Household finances at their least worst for 53 months

A good news/bad news moment.

How's this for a good news/bad news data release: the Markit Household Finance index is at its highest level since February 2010 (that's good); its highest level since 2010 is just 40.8, where anything below 50 is worsening (that's bad).

The HFI is the consumer-centric brother to Markit's more famous PMIs, which measure business activity across the construction, manufacturing and services sectors. The HFI questionnaire asks individuals about the state of their household finances, their expectations for their finances, and their expectations for the country's finances. It's then all compiled into a index where 50 is equal to "no change". With that in mind, it's easy to see that the state of Britain's households are both equal to the highest they've been since February 2009, when the index began; and far, far below par:

Markit's Chief Economist adds:

 

Improving household finance trends are an early indication that the UK economy has continued to strengthen in June. Households’ perceptions of financial stability are now at a level unsurpassed over the past four-and-a-half years. Better labour market conditions helped reinforce the upturn in households’ financial expectations during June, as rising levels of workplace activity translated into diminishing job insecurities. However, income from employment dipped at the fastest pace for five months, highlighting that pay restraint remains the order of the day. With households receiving little in the way of wage rises over recent months, a fall in inflation perceptions to their lowest since mid-2010 was an important factor in alleviating some of the strain on finances during June.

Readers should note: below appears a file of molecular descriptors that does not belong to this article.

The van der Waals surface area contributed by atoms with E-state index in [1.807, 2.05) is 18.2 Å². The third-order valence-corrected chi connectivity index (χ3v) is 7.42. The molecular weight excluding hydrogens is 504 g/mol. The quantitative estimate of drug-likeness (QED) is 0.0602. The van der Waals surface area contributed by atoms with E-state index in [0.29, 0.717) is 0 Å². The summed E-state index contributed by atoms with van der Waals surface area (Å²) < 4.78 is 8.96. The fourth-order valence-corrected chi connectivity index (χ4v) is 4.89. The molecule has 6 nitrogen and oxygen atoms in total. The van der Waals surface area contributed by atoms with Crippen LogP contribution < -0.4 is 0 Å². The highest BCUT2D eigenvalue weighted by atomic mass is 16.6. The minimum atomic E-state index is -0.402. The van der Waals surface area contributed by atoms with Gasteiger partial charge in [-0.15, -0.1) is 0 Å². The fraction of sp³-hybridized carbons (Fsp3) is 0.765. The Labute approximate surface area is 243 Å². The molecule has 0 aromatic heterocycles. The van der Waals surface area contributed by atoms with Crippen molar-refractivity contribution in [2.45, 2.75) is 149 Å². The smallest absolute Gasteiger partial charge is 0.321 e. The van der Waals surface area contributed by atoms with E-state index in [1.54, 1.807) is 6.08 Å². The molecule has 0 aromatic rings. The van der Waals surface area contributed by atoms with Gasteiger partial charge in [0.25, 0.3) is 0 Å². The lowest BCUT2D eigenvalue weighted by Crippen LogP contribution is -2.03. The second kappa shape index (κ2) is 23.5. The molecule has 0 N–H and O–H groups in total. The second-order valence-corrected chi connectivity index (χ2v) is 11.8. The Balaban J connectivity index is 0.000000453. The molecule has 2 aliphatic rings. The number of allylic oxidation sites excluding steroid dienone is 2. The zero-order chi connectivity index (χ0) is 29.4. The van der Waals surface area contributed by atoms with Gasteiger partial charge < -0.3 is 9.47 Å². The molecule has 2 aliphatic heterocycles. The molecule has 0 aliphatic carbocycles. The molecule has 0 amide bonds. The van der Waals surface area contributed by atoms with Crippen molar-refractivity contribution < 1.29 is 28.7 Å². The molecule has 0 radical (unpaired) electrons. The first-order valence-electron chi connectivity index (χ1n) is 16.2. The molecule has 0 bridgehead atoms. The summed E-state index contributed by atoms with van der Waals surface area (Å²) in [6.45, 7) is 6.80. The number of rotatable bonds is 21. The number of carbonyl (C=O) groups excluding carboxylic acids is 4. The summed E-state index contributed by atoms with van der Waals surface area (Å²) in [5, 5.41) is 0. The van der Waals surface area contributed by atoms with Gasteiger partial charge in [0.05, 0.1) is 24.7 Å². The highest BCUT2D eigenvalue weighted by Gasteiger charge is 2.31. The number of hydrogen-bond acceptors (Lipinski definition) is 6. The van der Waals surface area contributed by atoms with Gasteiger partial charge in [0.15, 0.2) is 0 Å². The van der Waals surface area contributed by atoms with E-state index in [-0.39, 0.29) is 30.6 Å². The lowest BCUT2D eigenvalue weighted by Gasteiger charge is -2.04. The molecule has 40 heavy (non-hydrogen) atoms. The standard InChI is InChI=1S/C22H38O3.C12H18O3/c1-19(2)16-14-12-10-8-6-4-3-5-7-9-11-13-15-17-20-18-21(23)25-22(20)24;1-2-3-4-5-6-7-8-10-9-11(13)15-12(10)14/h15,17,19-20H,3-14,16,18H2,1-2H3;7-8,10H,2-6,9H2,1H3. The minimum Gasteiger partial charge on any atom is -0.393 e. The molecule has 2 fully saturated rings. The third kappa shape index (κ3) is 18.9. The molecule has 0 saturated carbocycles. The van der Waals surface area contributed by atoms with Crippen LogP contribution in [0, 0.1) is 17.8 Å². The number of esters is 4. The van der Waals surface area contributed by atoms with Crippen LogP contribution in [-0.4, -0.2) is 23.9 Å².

Some other tidbits from the release:

  • Around 26% of survey respondents signalled that their finances worsened in June, while almost 8% noted an improvement.
  • Of the main housing categories, people that own their property outright were the least downbeat (43.4). This was followed by mortgage holders (41.9).
  • Reduced job insecurities and higher workplace activity nonetheless failed to translate into rising income from employment in June. At 48.4, down from 51.1 in May, the index reached its lowest level for five months.

The index has the quirk of measuring perceptions, rather than concrete values. So there's some – for instance, employment income – where the data gives some interesting insights. In nominal terms, wages have been rising, but in real terms they've been shrinking for years. What the index suggests is that workers don't take either of those data points as the canonical description of their income, instead using some mixture of the two.

It also highlights the problems with an index like this, though. Regardless of inflation, it is probably untrue to say your income is falling if in nominal terms it's not. Self-reported datasets, in the end, say more about how people feel than how they actually are. And people feel less bad now than they have been for quite some time – but they still aren't exactly happy.

Doing the maths… Photograph: Getty Images

Alex Hern is a technology reporter for the Guardian. He was formerly staff writer at the New Statesman. You should follow Alex on Twitter.